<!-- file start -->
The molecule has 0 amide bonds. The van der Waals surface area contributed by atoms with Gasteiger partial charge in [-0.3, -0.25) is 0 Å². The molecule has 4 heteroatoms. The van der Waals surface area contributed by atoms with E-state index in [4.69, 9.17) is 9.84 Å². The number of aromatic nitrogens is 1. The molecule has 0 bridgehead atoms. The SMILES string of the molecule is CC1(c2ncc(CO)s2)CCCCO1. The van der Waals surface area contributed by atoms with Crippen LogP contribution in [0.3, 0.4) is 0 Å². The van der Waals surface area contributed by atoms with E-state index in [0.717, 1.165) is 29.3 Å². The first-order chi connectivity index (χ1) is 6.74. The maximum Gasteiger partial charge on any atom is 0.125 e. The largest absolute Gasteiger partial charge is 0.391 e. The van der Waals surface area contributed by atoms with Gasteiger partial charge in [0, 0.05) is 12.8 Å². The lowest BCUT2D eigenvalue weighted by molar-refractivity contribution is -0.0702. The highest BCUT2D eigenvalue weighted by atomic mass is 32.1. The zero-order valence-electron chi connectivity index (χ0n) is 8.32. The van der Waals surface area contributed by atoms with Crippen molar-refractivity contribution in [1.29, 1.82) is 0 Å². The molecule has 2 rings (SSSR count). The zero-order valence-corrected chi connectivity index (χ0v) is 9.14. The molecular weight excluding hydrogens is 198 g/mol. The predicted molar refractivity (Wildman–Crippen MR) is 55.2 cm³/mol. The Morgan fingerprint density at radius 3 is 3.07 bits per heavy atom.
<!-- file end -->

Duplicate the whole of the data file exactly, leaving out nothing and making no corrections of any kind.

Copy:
The molecule has 0 amide bonds. The van der Waals surface area contributed by atoms with Gasteiger partial charge in [-0.3, -0.25) is 0 Å². The molecule has 4 heteroatoms. The van der Waals surface area contributed by atoms with E-state index in [4.69, 9.17) is 9.84 Å². The number of aromatic nitrogens is 1. The molecule has 0 bridgehead atoms. The SMILES string of the molecule is CC1(c2ncc(CO)s2)CCCCO1. The van der Waals surface area contributed by atoms with Crippen LogP contribution in [0.3, 0.4) is 0 Å². The van der Waals surface area contributed by atoms with E-state index in [0.717, 1.165) is 29.3 Å². The first-order chi connectivity index (χ1) is 6.74. The maximum Gasteiger partial charge on any atom is 0.125 e. The largest absolute Gasteiger partial charge is 0.391 e. The van der Waals surface area contributed by atoms with Gasteiger partial charge in [0, 0.05) is 12.8 Å². The lowest BCUT2D eigenvalue weighted by molar-refractivity contribution is -0.0702. The highest BCUT2D eigenvalue weighted by atomic mass is 32.1. The zero-order valence-electron chi connectivity index (χ0n) is 8.32. The van der Waals surface area contributed by atoms with Crippen molar-refractivity contribution in [1.29, 1.82) is 0 Å². The molecule has 2 rings (SSSR count). The zero-order valence-corrected chi connectivity index (χ0v) is 9.14. The molecular weight excluding hydrogens is 198 g/mol. The predicted molar refractivity (Wildman–Crippen MR) is 55.2 cm³/mol. The Morgan fingerprint density at radius 3 is 3.07 bits per heavy atom.